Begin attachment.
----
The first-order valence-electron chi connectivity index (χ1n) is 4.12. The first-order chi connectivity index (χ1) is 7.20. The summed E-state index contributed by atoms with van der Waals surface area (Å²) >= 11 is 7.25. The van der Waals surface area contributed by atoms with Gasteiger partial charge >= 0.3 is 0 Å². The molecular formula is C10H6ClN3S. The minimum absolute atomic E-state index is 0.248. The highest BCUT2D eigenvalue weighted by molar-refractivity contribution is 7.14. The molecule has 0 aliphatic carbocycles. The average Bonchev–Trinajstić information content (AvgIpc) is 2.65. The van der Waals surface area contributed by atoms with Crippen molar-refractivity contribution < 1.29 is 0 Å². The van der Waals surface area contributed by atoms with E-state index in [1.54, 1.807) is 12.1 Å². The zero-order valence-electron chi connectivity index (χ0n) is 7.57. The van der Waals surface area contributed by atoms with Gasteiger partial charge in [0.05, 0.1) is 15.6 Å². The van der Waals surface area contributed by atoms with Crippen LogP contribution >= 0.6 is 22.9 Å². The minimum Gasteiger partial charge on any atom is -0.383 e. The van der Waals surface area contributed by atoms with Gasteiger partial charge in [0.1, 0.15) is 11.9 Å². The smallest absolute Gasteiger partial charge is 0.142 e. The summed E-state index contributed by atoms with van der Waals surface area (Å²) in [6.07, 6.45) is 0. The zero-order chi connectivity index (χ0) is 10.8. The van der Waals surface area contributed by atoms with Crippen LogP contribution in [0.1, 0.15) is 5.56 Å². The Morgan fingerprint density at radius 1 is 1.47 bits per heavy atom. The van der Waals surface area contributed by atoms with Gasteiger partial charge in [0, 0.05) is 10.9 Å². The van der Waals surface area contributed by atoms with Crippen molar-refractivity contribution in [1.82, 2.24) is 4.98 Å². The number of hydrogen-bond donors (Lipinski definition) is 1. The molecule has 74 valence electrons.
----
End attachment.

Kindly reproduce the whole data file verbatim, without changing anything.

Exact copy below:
The first-order valence-electron chi connectivity index (χ1n) is 4.12. The first-order chi connectivity index (χ1) is 7.20. The summed E-state index contributed by atoms with van der Waals surface area (Å²) >= 11 is 7.25. The van der Waals surface area contributed by atoms with Gasteiger partial charge >= 0.3 is 0 Å². The molecular formula is C10H6ClN3S. The minimum absolute atomic E-state index is 0.248. The highest BCUT2D eigenvalue weighted by molar-refractivity contribution is 7.14. The molecule has 0 aliphatic carbocycles. The average Bonchev–Trinajstić information content (AvgIpc) is 2.65. The van der Waals surface area contributed by atoms with Crippen molar-refractivity contribution < 1.29 is 0 Å². The van der Waals surface area contributed by atoms with E-state index in [1.54, 1.807) is 12.1 Å². The zero-order valence-electron chi connectivity index (χ0n) is 7.57. The van der Waals surface area contributed by atoms with Gasteiger partial charge in [0.05, 0.1) is 15.6 Å². The van der Waals surface area contributed by atoms with Crippen LogP contribution >= 0.6 is 22.9 Å². The minimum Gasteiger partial charge on any atom is -0.383 e. The van der Waals surface area contributed by atoms with Gasteiger partial charge in [0.1, 0.15) is 11.9 Å². The smallest absolute Gasteiger partial charge is 0.142 e. The summed E-state index contributed by atoms with van der Waals surface area (Å²) in [6.07, 6.45) is 0. The zero-order chi connectivity index (χ0) is 10.8. The van der Waals surface area contributed by atoms with Crippen LogP contribution in [0.1, 0.15) is 5.56 Å². The Morgan fingerprint density at radius 1 is 1.47 bits per heavy atom. The van der Waals surface area contributed by atoms with Gasteiger partial charge in [0, 0.05) is 10.9 Å². The van der Waals surface area contributed by atoms with Crippen molar-refractivity contribution in [1.82, 2.24) is 4.98 Å². The number of hydrogen-bond donors (Lipinski definition) is 1. The molecule has 74 valence electrons.